Historical Atlas of Hasidism

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Marcin Wodzińsi, Waldemar Spallek
  • Princeton, NJ: 
    Princeton University Press
    , July
     280 pages.
     For other formats: Link to Publisher's Website.
Review coming soon!

Review by Morris Faierstein forthcoming.


Historical Atlas of Hasidism is the very first cartographic reference book on one of the modern era's most vibrant and important mystical movements. Featuring seventy-four large-format maps and a wealth of illustrations, charts, and tables, this one-of-a-kind atlas charts Hasidism's emergence and expansion; its dynasties, courts, and prayer houses; its spread to the New World; the crisis of the two world wars and the Holocaust; and Hasidism's remarkable postwar rebirth.

Historical Atlas of Hasidism demonstrates how geography has influenced not only the social organization of Hasidism but also its spiritual life, types of religious leadership, and cultural articulation. It focuses not only on Hasidic leaders but also on their thousands of followers living far from Hasidic centers. It examines Hasidism in its historical entirety, from its beginnings in the eighteenth century until today, and draws on extensive GIS-processed databases of historical and contemporary records to present the most complete picture yet of this thriving and diverse religious movement.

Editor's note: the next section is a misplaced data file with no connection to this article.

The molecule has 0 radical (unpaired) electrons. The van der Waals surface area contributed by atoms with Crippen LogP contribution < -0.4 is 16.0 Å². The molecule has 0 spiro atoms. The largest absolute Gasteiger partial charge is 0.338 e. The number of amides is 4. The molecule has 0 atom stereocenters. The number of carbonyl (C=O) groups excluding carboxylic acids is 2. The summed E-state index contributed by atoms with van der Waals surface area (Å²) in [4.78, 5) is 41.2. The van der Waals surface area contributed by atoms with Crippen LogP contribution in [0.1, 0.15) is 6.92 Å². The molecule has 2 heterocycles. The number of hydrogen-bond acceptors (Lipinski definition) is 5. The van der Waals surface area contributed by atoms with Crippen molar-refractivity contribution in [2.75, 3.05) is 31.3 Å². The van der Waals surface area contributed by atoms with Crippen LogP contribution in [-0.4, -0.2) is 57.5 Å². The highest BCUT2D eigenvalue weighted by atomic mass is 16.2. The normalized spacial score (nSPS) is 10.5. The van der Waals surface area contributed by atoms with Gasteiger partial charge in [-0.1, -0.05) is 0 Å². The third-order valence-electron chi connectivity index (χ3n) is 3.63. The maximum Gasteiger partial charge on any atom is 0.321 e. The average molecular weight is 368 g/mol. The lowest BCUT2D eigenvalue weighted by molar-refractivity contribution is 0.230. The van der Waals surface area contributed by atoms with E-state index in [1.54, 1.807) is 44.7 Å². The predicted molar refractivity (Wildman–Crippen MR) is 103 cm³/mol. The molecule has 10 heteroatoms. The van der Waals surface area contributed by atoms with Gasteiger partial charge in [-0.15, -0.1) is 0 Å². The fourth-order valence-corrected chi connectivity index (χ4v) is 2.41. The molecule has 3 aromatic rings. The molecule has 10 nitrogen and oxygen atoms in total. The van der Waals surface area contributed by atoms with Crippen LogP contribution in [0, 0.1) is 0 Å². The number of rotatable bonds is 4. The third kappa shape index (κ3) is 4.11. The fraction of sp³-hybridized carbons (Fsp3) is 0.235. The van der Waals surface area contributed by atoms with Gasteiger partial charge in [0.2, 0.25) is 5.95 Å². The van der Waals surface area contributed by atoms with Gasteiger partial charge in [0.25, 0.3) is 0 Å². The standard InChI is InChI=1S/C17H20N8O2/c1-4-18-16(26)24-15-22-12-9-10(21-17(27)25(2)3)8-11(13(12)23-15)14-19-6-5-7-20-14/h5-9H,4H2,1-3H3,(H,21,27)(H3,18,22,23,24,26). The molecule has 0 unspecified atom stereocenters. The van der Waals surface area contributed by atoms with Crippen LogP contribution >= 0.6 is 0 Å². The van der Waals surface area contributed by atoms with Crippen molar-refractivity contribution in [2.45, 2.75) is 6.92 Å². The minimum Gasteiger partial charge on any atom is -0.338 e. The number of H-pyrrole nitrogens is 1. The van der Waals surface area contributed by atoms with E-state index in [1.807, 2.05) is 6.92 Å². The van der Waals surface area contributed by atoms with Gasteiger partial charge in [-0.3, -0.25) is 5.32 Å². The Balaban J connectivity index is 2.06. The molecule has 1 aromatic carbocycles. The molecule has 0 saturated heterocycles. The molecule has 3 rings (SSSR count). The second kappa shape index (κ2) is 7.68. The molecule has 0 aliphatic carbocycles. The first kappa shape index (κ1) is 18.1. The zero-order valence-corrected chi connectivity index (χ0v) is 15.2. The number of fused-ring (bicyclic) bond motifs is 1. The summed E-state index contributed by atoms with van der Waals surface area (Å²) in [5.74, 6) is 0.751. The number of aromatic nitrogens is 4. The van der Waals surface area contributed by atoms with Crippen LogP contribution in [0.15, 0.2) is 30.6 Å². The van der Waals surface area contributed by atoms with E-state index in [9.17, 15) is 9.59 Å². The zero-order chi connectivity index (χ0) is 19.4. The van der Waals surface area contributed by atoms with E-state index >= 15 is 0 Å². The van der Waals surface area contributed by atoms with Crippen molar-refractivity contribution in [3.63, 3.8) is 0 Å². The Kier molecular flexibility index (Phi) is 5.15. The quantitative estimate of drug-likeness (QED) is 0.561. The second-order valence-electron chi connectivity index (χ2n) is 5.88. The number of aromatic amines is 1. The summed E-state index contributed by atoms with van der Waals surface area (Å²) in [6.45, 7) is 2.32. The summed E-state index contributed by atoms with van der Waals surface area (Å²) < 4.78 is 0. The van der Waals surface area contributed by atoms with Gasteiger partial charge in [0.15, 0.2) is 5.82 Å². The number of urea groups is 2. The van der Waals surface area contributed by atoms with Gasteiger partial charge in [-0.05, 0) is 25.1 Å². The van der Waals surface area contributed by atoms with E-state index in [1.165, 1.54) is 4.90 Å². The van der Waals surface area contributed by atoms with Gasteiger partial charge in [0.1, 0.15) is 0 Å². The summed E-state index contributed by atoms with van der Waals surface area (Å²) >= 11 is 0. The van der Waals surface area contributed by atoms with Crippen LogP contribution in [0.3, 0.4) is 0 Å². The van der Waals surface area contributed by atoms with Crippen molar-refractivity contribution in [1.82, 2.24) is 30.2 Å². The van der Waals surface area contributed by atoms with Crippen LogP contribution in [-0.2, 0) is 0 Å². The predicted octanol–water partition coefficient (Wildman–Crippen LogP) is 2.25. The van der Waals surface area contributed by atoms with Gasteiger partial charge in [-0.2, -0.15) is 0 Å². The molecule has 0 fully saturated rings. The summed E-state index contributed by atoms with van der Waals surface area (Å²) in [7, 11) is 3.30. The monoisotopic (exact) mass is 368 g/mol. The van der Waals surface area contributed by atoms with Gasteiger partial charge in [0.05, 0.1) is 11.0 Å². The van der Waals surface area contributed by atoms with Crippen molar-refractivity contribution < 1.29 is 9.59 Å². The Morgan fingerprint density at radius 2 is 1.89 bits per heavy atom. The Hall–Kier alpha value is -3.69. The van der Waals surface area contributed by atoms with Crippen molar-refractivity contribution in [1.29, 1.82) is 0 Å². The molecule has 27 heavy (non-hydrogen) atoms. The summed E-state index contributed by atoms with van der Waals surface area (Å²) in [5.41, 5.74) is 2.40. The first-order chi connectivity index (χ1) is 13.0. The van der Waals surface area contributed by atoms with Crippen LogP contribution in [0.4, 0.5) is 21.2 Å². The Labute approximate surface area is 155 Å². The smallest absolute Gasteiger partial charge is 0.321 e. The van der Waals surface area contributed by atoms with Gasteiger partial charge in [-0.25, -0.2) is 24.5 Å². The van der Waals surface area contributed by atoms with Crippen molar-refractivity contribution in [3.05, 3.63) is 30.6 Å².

Historical Atlas of Hasidism is visually stunning and easy to use, a magnificent resource for anyone seeking to understand Hasidism's spatial and spiritual dimensions, or indeed anybody interested in geographies of religious movements past and present.

  • Provides the first cartographic interpretation of Hasidism
  • Features seventy-four maps and numerous illustrations
  • Covers Hasidism in its historical entirety, from its eighteenth-century origins to today
  • Charts Hasidism's emergence and expansion, courts and prayer houses, modern resurgence, and much more
  • Offers the first in-depth analysis of Hasidism's egalitarian—not elitist—dimensions
  • Draws on extensive GIS-processed databases of historical and contemporary records
About the Author(s)/Editor(s)/Translator(s): 

Marcin Wodziński is Professor of Jewish studies at the University of Wrocław in Poland. His many books include Hasidism: A New History (Princeton, 2017) and Hasidism: Key Questions (Princeton, 2018).

Waldemar Spallek is Assistant Professor of Geographic Information Systems and Cartography at the University of Wrocław in Poland.

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